Nearer the house, the sea was calm and shallow. At low tide we could walk out to the weed line—about 500 metres. As the tide rose, fish and sting-rays came with it, along with squid and crabs. With a torch and a net, more sweet seafood evening meals were guaranteed whenever we felt the urge. Later on, we had various boats to access or own, opening up the whiting grounds just off-shore. King George Whiting is a South Australian speciality, currently selling for $70 a kilo or more in fish-shops. Off Corny Point, we regularly caught specimens 55cm or longer, which give up thick fillets of intense flavour needing only a splash of lemon after a couple of minutes in a frypan or on the barbeque.

For the next ten or so years, we spent at least one family holiday a year in that house at Corny Point. We added surfing for a couple of years, until the regular shark sightings put the wind up all of us. South-West Australia is just about the capital of white pointers in the world, and one sight of a shadow near you on a surfboard in these waters is enough. But Pearl’s Pool, the spearfishing, the whiting, the long beach walks, and the other equally lovely beaches and swimming opportunities within a short drive have been more than enough to keep me coming back ever since. Not nearly so often these days, partly because the farm-house has succumbed almost completely to wind and rain. The toilet has dropped in on itself, the top of the underground tank, where Dad found he could keep beer and white wine cool, has collapsed, and last time I was there, a King Brown snake, at least two metres long and appallingly lethal if it got the chance, was by the kitchen door. I took it as a sign to leave quietly and for ever.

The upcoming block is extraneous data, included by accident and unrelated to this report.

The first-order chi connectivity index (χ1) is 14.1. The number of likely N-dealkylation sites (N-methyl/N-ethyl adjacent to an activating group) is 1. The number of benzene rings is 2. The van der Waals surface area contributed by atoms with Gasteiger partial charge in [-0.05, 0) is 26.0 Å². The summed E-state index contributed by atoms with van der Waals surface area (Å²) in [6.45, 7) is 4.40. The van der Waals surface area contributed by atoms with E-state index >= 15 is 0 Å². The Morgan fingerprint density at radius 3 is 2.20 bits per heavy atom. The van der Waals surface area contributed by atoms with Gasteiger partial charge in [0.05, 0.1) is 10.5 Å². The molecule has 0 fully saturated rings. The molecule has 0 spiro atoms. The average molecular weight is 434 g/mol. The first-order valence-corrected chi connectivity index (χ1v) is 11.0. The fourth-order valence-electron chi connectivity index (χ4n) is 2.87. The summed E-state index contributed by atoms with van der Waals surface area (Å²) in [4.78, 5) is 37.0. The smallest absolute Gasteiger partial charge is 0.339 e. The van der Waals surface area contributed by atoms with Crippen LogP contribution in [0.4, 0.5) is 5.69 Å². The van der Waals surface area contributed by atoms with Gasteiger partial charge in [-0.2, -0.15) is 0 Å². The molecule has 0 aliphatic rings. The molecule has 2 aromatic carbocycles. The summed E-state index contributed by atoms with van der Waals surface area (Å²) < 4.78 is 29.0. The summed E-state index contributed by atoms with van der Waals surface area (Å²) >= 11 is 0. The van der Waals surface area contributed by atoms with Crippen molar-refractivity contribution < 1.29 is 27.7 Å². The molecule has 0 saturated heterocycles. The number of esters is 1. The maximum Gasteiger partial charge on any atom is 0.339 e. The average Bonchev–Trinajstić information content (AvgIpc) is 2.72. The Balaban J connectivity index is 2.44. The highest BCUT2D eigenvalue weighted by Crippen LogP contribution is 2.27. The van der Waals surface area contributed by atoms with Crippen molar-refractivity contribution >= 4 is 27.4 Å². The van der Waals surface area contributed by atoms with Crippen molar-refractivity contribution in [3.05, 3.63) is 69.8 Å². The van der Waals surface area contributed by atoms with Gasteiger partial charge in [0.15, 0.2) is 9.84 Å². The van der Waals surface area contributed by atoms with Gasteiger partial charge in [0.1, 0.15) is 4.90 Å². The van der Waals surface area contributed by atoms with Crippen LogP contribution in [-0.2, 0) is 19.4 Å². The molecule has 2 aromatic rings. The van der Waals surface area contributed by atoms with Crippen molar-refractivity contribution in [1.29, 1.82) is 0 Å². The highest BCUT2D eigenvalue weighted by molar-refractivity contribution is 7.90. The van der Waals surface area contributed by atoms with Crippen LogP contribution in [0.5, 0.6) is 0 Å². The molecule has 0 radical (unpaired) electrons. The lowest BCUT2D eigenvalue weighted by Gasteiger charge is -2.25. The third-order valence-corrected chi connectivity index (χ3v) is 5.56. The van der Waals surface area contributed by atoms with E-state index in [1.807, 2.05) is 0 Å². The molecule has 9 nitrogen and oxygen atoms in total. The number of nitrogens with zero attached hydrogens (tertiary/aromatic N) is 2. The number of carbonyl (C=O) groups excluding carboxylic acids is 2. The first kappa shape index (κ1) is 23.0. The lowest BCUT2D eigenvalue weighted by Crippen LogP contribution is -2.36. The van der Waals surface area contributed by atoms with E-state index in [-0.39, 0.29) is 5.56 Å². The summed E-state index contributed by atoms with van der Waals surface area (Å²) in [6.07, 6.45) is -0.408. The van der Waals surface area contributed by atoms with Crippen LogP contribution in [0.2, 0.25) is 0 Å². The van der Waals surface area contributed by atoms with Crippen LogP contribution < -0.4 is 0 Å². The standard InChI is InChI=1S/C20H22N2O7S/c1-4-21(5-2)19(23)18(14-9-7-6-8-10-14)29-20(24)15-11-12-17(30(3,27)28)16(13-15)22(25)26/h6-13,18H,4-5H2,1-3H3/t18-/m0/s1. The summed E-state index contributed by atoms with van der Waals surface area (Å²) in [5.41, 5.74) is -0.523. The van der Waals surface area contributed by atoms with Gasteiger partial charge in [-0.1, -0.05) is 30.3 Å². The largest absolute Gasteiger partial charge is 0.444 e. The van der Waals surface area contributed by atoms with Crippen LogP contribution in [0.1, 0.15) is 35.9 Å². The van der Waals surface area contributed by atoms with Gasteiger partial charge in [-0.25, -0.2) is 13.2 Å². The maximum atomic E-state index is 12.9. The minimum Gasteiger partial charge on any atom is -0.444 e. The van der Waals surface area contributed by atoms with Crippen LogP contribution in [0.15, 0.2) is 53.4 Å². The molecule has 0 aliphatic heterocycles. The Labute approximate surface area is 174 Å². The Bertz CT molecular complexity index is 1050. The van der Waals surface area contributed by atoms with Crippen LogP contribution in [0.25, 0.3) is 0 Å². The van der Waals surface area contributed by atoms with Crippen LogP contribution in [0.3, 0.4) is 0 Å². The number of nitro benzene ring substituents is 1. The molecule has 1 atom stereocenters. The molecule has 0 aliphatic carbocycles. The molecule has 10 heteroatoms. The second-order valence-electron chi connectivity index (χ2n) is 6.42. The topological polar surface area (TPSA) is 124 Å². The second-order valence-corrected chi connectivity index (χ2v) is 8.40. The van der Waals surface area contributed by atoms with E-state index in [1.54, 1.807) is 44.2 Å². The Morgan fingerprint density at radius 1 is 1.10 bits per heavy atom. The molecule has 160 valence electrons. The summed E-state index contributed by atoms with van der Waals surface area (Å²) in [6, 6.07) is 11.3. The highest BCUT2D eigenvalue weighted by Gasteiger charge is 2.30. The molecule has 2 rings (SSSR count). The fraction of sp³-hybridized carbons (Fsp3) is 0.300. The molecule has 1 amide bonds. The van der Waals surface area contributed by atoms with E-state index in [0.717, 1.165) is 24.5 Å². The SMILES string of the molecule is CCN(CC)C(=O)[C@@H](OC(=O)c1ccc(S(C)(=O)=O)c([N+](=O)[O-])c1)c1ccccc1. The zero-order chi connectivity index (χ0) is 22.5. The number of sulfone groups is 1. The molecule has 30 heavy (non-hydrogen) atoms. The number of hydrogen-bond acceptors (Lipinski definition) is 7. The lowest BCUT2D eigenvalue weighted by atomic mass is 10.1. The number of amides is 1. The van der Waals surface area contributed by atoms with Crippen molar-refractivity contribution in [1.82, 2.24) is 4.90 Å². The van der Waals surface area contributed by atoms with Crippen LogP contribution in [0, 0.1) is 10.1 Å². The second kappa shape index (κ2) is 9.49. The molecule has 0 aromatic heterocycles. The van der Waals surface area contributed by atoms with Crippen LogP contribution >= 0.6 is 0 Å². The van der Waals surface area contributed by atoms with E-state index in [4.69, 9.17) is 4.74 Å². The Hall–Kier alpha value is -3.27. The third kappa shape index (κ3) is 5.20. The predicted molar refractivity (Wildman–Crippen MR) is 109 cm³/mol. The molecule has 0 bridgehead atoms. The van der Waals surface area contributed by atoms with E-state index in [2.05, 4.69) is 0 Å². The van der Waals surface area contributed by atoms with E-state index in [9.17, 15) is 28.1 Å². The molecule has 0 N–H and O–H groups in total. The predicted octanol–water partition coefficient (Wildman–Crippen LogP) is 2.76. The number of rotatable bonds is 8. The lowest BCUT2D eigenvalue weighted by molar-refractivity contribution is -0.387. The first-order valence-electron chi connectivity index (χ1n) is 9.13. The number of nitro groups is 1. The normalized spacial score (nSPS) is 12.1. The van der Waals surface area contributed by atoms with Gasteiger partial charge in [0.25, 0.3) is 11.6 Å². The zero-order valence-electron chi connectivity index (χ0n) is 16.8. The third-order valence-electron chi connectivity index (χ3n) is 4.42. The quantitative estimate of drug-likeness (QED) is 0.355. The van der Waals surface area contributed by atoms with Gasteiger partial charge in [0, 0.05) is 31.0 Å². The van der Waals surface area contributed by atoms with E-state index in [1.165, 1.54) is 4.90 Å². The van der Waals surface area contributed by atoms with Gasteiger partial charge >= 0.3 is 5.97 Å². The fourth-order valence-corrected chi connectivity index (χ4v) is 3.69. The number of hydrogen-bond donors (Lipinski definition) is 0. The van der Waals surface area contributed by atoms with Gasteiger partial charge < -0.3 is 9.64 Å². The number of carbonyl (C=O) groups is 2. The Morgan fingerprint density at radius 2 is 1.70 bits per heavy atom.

Pearl, Jack, and my Mum and Dad are all long gone, while we three boys are all over 70 now. I’ve helped to introduce new generations of people in my life to Corny Point. Now we rent shacks near the beach, where my children and grand-children make their own memories. I think my new life-partner loves it as much as I do, and I’m sure we will go there again sometime soon. For me, the weight of the years since those boyish, careless adventures can trigger a few sad moments, but every visit lays down more than enough new magic to dispel them.